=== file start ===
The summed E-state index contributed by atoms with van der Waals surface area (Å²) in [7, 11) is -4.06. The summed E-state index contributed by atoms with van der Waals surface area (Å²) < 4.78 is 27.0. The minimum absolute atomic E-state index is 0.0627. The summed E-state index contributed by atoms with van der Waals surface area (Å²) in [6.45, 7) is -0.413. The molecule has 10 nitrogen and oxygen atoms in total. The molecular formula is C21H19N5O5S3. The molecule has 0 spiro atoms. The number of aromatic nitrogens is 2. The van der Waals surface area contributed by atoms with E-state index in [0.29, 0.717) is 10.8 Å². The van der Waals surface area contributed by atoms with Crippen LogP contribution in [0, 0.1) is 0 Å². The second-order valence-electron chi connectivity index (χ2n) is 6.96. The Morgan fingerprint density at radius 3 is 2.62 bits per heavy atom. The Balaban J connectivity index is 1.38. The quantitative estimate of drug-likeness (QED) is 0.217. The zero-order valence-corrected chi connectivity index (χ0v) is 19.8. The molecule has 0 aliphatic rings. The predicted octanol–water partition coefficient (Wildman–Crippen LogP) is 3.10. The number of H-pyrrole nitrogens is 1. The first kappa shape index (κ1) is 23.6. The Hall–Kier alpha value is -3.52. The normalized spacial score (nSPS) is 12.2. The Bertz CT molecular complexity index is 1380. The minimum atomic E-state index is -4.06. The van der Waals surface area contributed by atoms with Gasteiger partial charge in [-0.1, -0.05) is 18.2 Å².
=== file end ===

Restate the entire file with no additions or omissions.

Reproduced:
The summed E-state index contributed by atoms with van der Waals surface area (Å²) in [7, 11) is -4.06. The summed E-state index contributed by atoms with van der Waals surface area (Å²) < 4.78 is 27.0. The minimum absolute atomic E-state index is 0.0627. The summed E-state index contributed by atoms with van der Waals surface area (Å²) in [6.45, 7) is -0.413. The molecule has 10 nitrogen and oxygen atoms in total. The molecular formula is C21H19N5O5S3. The molecule has 0 spiro atoms. The number of aromatic nitrogens is 2. The van der Waals surface area contributed by atoms with E-state index in [0.29, 0.717) is 10.8 Å². The van der Waals surface area contributed by atoms with Crippen LogP contribution in [0, 0.1) is 0 Å². The second-order valence-electron chi connectivity index (χ2n) is 6.96. The Morgan fingerprint density at radius 3 is 2.62 bits per heavy atom. The Balaban J connectivity index is 1.38. The quantitative estimate of drug-likeness (QED) is 0.217. The zero-order valence-corrected chi connectivity index (χ0v) is 19.8. The molecule has 0 aliphatic rings. The predicted octanol–water partition coefficient (Wildman–Crippen LogP) is 3.10. The number of H-pyrrole nitrogens is 1. The first kappa shape index (κ1) is 23.6. The Hall–Kier alpha value is -3.52. The normalized spacial score (nSPS) is 12.2. The Bertz CT molecular complexity index is 1380. The minimum atomic E-state index is -4.06. The van der Waals surface area contributed by atoms with Gasteiger partial charge in [-0.1, -0.05) is 18.2 Å².